A 53-year old holiday home in Karuizawa is to be the first prefab home in Japan to receive a heritage listing.
The Yamasaki-Usui Villa was built in 1963 in Karuizawa – a popular mountain resort area in Nagano Prefecture. The single-storey house is part of Sekisui House’s ‘A-Type’ of prefab homes. These homes revolutionised Japan’s home-building industry in the 1960s. The house remains in largely original condition and is said to be the oldest surviving A-type model in the country.
The A-type was introduced in April 1960 as the first of Sekisui House’s prefab homes. Later that year the A-type prefab houses were exported overseas to countries including Australia and Tanzania. Over the following years additional models were introduced, including cabin homes and two-storey homes.
The house has been owned by the Yamasaki and Usui families since 1971. It was built using a light-weight steel frame and has a total floor area of just 34 sqm (366 sq.ft). The house is privately owned and not open to the public.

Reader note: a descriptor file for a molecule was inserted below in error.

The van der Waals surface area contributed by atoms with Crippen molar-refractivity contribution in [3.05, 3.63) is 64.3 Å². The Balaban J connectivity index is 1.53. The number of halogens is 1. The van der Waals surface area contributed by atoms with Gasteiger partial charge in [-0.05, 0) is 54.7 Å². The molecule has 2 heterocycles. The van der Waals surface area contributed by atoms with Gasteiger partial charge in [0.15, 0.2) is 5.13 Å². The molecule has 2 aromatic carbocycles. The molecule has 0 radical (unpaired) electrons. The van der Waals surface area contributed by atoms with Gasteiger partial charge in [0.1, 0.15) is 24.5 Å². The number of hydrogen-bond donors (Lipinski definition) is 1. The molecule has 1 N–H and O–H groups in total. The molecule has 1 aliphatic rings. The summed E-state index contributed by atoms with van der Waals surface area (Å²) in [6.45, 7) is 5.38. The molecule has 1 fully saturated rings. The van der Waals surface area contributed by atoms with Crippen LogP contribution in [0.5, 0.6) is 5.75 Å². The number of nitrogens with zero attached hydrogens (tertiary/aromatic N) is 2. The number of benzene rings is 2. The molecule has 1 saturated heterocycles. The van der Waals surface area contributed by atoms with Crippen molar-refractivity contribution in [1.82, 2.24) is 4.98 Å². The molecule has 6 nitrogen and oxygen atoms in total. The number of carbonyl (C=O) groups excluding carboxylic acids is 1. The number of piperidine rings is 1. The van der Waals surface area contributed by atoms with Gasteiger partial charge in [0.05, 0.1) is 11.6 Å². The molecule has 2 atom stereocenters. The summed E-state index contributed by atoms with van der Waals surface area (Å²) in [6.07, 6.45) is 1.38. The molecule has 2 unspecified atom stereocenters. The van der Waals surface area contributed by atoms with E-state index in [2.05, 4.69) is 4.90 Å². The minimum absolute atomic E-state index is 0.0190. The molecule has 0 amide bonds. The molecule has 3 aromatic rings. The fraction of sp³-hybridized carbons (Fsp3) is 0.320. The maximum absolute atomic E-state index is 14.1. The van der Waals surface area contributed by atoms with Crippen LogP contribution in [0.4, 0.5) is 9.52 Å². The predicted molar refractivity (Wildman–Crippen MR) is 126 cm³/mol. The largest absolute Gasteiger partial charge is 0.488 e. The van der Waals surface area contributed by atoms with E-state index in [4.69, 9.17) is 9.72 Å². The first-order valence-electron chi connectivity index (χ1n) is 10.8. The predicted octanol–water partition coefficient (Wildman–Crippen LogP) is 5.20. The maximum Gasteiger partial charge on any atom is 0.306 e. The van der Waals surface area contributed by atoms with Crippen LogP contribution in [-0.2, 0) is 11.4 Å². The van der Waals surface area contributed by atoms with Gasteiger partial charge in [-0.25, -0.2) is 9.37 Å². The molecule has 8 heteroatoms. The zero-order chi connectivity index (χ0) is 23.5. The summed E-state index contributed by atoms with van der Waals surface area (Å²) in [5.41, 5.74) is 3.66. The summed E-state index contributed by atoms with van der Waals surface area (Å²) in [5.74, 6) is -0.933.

Prefab homes were widely introduced in Japan from the early 1960s. They were able to quickly meet a severe housing shortage amidst a period of rapid economic growth following WWII. Daiwa House created the first prefab home – the Midget House – in 1959. The house was a single room of less than 10 sqm (108 sq.ft), and could be assembled in as little as three hours. In 2014, prefab homes accounted for approximately 15% of all new homes built in Japan in the year.
The Chunichi Shimbun, March 12, 2016.
Nagano Prefectural Board of Education Press Release, March 11, 2016.
Sekisui House Newsletter, March 15, 2016.
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